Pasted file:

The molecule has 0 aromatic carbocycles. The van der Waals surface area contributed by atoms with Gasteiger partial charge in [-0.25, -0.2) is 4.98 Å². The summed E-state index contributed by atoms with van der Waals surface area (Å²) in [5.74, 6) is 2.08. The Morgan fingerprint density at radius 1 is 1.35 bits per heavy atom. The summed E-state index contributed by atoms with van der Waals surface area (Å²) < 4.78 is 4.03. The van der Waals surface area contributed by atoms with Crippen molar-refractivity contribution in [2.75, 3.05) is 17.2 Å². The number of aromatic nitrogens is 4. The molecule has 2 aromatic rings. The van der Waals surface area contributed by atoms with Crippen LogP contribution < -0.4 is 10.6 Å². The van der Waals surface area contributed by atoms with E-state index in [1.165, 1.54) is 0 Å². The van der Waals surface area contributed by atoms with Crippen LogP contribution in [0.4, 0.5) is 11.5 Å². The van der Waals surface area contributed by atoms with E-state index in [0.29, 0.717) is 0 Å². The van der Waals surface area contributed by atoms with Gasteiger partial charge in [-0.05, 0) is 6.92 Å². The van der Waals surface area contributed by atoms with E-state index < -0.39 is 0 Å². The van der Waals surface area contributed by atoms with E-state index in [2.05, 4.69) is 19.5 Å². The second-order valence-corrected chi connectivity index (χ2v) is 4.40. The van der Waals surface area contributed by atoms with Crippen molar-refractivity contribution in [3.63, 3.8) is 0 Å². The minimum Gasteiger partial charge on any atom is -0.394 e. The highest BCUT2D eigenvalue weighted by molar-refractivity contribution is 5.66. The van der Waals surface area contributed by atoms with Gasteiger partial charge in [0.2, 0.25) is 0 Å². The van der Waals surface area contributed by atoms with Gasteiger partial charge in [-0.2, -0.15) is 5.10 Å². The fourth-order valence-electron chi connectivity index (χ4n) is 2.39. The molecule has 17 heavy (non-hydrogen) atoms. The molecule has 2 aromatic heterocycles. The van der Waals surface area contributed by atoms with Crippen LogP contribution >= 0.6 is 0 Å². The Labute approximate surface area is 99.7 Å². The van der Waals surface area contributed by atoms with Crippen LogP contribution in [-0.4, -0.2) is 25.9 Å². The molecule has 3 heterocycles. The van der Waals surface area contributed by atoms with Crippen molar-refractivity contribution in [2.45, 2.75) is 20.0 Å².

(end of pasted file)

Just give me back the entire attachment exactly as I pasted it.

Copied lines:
The molecule has 0 aromatic carbocycles. The van der Waals surface area contributed by atoms with Gasteiger partial charge in [-0.25, -0.2) is 4.98 Å². The summed E-state index contributed by atoms with van der Waals surface area (Å²) in [5.74, 6) is 2.08. The Morgan fingerprint density at radius 1 is 1.35 bits per heavy atom. The summed E-state index contributed by atoms with van der Waals surface area (Å²) < 4.78 is 4.03. The van der Waals surface area contributed by atoms with Crippen molar-refractivity contribution in [2.75, 3.05) is 17.2 Å². The number of aromatic nitrogens is 4. The molecule has 2 aromatic rings. The van der Waals surface area contributed by atoms with Crippen LogP contribution < -0.4 is 10.6 Å². The van der Waals surface area contributed by atoms with E-state index in [1.165, 1.54) is 0 Å². The van der Waals surface area contributed by atoms with Crippen LogP contribution in [0.4, 0.5) is 11.5 Å². The van der Waals surface area contributed by atoms with E-state index in [0.29, 0.717) is 0 Å². The van der Waals surface area contributed by atoms with Gasteiger partial charge in [-0.05, 0) is 6.92 Å². The van der Waals surface area contributed by atoms with E-state index < -0.39 is 0 Å². The van der Waals surface area contributed by atoms with E-state index in [2.05, 4.69) is 19.5 Å². The second-order valence-corrected chi connectivity index (χ2v) is 4.40. The van der Waals surface area contributed by atoms with Crippen molar-refractivity contribution in [3.63, 3.8) is 0 Å². The minimum Gasteiger partial charge on any atom is -0.394 e. The highest BCUT2D eigenvalue weighted by molar-refractivity contribution is 5.66. The van der Waals surface area contributed by atoms with Gasteiger partial charge in [0.2, 0.25) is 0 Å². The van der Waals surface area contributed by atoms with Gasteiger partial charge in [-0.2, -0.15) is 5.10 Å². The fourth-order valence-electron chi connectivity index (χ4n) is 2.39. The molecule has 17 heavy (non-hydrogen) atoms. The molecule has 2 aromatic heterocycles. The van der Waals surface area contributed by atoms with Crippen LogP contribution >= 0.6 is 0 Å². The Labute approximate surface area is 99.7 Å². The van der Waals surface area contributed by atoms with Crippen LogP contribution in [-0.4, -0.2) is 25.9 Å². The molecule has 3 heterocycles. The van der Waals surface area contributed by atoms with Crippen molar-refractivity contribution in [2.45, 2.75) is 20.0 Å².